Bill Stephenson passed away on 13 Sept. 2011. He was born 22 Jan., 1940, in New York City and lived on Long Island for most of his life. He moved to Florida in 1991 and lived in Ft. Pierce for the last 13 years.
He was a retired nuclear power engineer. He served in the Navy for 16 years, including four years in the Naval Academy. He was a lieutenant in the Navy, having served on both the USS Dace and USS Nautilus submarines.
After retiring, he made his way back to water and had recently purchased a boat. He was a member of the Vero Beach Power Squadron, the Vero Beach Yacht Club and the St. Lucie Sheriff’s Volunteer Auxillary. One of his favorite activities was teaching young children to sail through the Vero Beach Youth Sailing Foundation.
Bill is survived by son Matthew W. Stephenson and daughter-in-law Kristen P. Stephenson of Laguna Niguel, Calif.; daughter April S. Toms and son-in-law Brian A. Toms of Dunwoody, Ga.; and four grandchildren who fondly called him his favorite name, “Grandpa Willie.”
He was a dedicated father, grandfather and friend. He will be missed terribly and remembered fondly by all who knew him.
On 15 August 2011, Lake Murray Power Squadron lost long-time member Elmer Harris Williamson Jr.
Born in Hendersonville, N.C., on 20 Sept. 1925, he was a son of the late Elmer Harris Williamson Sr. and Hannah Johnson Williamson. He served in the U. S. Army during World War II. A graduate of the University of South Carolina, he was a civil engineer at B.P. Barber & Associates until his retirement in 1987. He was a member and one-time president of the South Carolina Society of Professional Engineers.
In 1969, he joined Lake Murray Power Squadron. During his 44 years of membership, he served as commander, attained the grade of Junior Navigator and became a Life Member, earning 27 merit marks. He was also a member of Lake Murray Boating and Sports Club and Virginia Wingard Memorial United Methodist Church.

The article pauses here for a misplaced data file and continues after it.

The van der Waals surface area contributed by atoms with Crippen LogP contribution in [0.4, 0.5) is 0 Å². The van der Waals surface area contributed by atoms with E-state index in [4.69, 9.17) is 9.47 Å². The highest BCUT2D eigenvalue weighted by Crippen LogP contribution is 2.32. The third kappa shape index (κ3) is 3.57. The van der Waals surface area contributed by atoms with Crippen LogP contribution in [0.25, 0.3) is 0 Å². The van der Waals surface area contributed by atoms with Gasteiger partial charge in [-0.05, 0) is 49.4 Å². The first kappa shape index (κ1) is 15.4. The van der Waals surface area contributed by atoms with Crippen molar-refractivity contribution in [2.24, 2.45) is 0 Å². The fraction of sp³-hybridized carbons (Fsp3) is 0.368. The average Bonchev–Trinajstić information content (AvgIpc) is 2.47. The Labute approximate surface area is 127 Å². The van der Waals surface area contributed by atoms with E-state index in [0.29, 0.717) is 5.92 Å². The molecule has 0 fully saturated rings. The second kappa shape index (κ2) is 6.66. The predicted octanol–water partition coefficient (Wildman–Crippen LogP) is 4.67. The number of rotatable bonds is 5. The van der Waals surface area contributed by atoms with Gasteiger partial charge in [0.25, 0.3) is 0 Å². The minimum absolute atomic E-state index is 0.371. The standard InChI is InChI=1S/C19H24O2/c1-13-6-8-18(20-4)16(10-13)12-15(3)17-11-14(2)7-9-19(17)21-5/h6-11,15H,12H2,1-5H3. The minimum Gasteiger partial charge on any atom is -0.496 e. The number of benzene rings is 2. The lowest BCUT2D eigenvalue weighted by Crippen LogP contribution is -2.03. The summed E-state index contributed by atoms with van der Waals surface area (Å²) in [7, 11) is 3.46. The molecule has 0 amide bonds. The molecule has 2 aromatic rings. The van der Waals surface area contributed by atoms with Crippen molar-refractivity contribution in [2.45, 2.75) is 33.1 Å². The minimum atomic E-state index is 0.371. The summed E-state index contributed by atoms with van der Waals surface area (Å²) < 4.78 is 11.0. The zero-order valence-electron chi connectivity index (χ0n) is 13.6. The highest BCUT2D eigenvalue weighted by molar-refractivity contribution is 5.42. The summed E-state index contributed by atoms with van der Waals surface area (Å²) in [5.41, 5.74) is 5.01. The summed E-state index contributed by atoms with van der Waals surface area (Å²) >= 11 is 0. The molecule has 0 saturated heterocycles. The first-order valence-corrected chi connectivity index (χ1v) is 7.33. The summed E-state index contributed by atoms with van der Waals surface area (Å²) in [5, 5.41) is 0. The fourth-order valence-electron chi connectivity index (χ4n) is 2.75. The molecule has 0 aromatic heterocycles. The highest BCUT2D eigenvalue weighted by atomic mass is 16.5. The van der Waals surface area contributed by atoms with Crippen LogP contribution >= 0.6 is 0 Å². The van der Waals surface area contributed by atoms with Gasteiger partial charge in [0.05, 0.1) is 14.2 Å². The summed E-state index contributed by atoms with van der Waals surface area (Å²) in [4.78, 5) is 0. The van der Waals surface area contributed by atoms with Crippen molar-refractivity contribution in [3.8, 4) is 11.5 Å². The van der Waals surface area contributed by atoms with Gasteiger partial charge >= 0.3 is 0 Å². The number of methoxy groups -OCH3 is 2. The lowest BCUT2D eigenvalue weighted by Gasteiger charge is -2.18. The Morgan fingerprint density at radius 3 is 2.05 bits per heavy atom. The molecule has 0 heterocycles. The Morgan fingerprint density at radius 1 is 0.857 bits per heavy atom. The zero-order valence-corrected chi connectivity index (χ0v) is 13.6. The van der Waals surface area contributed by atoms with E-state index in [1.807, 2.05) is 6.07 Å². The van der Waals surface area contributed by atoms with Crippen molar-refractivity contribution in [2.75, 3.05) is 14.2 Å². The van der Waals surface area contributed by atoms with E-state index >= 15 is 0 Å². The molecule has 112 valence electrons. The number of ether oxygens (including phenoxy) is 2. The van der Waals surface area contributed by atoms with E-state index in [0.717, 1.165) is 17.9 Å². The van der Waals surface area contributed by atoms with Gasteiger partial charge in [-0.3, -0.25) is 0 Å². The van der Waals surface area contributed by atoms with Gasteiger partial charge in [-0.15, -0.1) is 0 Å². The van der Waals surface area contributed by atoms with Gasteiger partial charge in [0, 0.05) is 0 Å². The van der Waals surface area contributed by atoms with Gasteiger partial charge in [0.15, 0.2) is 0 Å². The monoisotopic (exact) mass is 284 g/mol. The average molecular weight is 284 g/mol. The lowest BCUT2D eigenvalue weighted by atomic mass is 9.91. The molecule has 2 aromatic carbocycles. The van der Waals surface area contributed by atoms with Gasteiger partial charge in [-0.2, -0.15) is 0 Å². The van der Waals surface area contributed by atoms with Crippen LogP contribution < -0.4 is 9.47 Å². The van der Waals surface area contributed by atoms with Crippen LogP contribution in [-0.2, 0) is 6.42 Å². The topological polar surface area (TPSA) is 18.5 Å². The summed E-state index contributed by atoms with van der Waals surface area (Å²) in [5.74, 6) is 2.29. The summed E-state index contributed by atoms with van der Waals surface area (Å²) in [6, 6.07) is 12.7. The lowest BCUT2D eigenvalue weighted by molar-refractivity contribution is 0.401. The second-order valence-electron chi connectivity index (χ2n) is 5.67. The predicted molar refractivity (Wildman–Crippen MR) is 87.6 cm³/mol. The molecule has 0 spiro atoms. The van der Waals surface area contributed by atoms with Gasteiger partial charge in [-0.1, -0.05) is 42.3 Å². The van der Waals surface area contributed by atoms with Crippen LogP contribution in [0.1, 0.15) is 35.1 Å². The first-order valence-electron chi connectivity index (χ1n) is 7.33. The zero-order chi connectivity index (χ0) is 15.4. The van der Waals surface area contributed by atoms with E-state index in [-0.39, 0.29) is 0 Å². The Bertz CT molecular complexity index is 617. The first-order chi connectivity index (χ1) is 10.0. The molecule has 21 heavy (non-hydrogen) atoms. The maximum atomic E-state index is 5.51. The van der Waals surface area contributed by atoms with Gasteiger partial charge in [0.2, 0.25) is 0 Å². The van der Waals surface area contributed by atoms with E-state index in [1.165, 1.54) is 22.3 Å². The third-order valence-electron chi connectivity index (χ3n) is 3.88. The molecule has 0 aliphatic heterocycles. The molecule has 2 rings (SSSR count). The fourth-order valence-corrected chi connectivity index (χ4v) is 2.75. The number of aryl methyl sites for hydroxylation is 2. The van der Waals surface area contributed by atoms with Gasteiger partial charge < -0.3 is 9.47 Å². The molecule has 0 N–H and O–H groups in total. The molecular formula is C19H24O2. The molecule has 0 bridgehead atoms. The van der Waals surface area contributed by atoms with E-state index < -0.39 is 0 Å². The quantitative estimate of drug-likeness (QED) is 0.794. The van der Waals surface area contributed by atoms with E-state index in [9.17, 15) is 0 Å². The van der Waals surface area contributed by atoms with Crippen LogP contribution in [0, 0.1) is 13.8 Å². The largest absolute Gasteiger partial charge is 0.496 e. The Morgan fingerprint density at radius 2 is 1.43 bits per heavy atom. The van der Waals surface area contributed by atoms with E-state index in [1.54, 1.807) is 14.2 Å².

Elmer H. Williamson Jr. is survived by his son, Rusty Williamson and his wife Robin; daughters Gloria Addy and her husband Wayne, Terri Bellika and her husband David, Sandy Andrews, and Cathy Brewer and her husband Harry; stepdaughters Pat Pyle and Jan Collins; grandchildren Stacey Grooms, Scott Addy, Jason Brewer, Melanie Brewer, Jason Andrews, Jesse Andrews, Dwane Bellika and Dustin Williamson; step-grandchildren Heidi Goff, Christopher Pyle and Marshall Pyle; eight great-grandchildren and three step-great-grandchildren. He was predeceased by his first wife Margaret C. Williamson, his second wife Gloria P. Williamson and his brother Curtis D. Williamson.
The Atlanta (GA) Squadron lost a member who was a mainstay of their organization: P/C David B. Herndon, N, died from complications related to a pulmonary embolism 15 June 2011 while participating in the squadron’s annual week-long Intracoastal Waterway Cruise.
Herndon joined the Squadron in 2002. In that short time, he was editor of the Atlanta Squadron newsletter “Waterlog”for seven years, winning the Excellence In Journalism Award each year. He served as the squadron’s secretary, administrative officer, executive officer and commander in 2005, 2006, 2007 and 2008, respectively.
Upon completion of the USPS Weather course, Herndon pursued his education further, completing Piloting, Advanced Piloting, Junior Navigation and Navigation (this past spring), as well as Cruise Planning and Marine Electronics, thus earning the Education Proficiency designation. During this time, he assisted in teaching Advanced Piloting, BoatSmart and various seminars and had taken over teaching the Weather course. He recently gave a class to young people on the subject of boating safety.
He was always available to tutor those who needed a little boost with their studies — anywhere, anytime. In addition, he was on the rules committee and the bridge nominating committee and was instrumental in establishing and implementing a marketing plan for the squadron. He submitted several articles and photographs to THE ENSIGN.
Herndon loved playing the guitar, writing his own boating songs and being on the water. To that end, he planned several of the squadron’s ICW Cruises, including the one on which he crossed the bar.
After a 40-year career with ATT and ATT umbrella companies, Herndon, who had recently celebrated his 62nd birthday, was scheduled to retire in August.
He leaves behind his mother, brother, sister, two daughters, assorted relatives and in-laws and his wife, Cdr. Lisa Parsons Herndon. Herndon’s can-do attitude and ever present smile will be sorely missed by all who knew him.
It sunk in that my grandfather, Ray Anderson, was seriously ill when I visited him for the Easter holiday this year. The stories were fewer and shorter; he was often tired and resigned. His battle with cancer had intensified over most of the past year, and I was grateful for the time spent with him.